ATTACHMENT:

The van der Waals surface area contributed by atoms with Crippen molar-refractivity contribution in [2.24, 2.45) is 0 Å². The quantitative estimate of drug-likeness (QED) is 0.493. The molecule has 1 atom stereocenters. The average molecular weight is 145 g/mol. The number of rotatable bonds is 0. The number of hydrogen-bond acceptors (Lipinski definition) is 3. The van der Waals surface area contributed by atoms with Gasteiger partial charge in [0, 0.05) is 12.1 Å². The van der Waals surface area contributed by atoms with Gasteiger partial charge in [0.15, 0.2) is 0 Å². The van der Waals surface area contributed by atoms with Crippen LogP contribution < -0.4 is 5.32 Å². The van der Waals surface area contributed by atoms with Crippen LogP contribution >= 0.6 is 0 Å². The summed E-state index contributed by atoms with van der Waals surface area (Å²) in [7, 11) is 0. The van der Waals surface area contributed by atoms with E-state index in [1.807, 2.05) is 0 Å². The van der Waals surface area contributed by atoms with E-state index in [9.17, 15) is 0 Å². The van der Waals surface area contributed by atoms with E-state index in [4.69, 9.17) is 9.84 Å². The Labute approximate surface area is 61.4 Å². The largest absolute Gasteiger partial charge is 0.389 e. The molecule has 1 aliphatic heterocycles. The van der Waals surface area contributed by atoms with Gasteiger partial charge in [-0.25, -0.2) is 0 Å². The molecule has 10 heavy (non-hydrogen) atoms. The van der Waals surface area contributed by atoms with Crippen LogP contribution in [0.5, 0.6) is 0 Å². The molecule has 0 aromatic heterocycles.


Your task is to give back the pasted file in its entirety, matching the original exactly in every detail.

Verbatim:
The van der Waals surface area contributed by atoms with Crippen molar-refractivity contribution in [2.24, 2.45) is 0 Å². The quantitative estimate of drug-likeness (QED) is 0.493. The molecule has 1 atom stereocenters. The average molecular weight is 145 g/mol. The number of rotatable bonds is 0. The number of hydrogen-bond acceptors (Lipinski definition) is 3. The van der Waals surface area contributed by atoms with Gasteiger partial charge in [0, 0.05) is 12.1 Å². The van der Waals surface area contributed by atoms with Gasteiger partial charge in [0.15, 0.2) is 0 Å². The van der Waals surface area contributed by atoms with Crippen LogP contribution < -0.4 is 5.32 Å². The van der Waals surface area contributed by atoms with Crippen LogP contribution >= 0.6 is 0 Å². The summed E-state index contributed by atoms with van der Waals surface area (Å²) in [7, 11) is 0. The van der Waals surface area contributed by atoms with E-state index in [1.807, 2.05) is 0 Å². The van der Waals surface area contributed by atoms with E-state index in [9.17, 15) is 0 Å². The van der Waals surface area contributed by atoms with E-state index in [4.69, 9.17) is 9.84 Å². The Labute approximate surface area is 61.4 Å². The largest absolute Gasteiger partial charge is 0.389 e. The molecule has 1 aliphatic heterocycles. The van der Waals surface area contributed by atoms with Gasteiger partial charge in [-0.25, -0.2) is 0 Å². The molecule has 10 heavy (non-hydrogen) atoms. The van der Waals surface area contributed by atoms with Crippen LogP contribution in [0.5, 0.6) is 0 Å². The molecule has 0 aromatic heterocycles.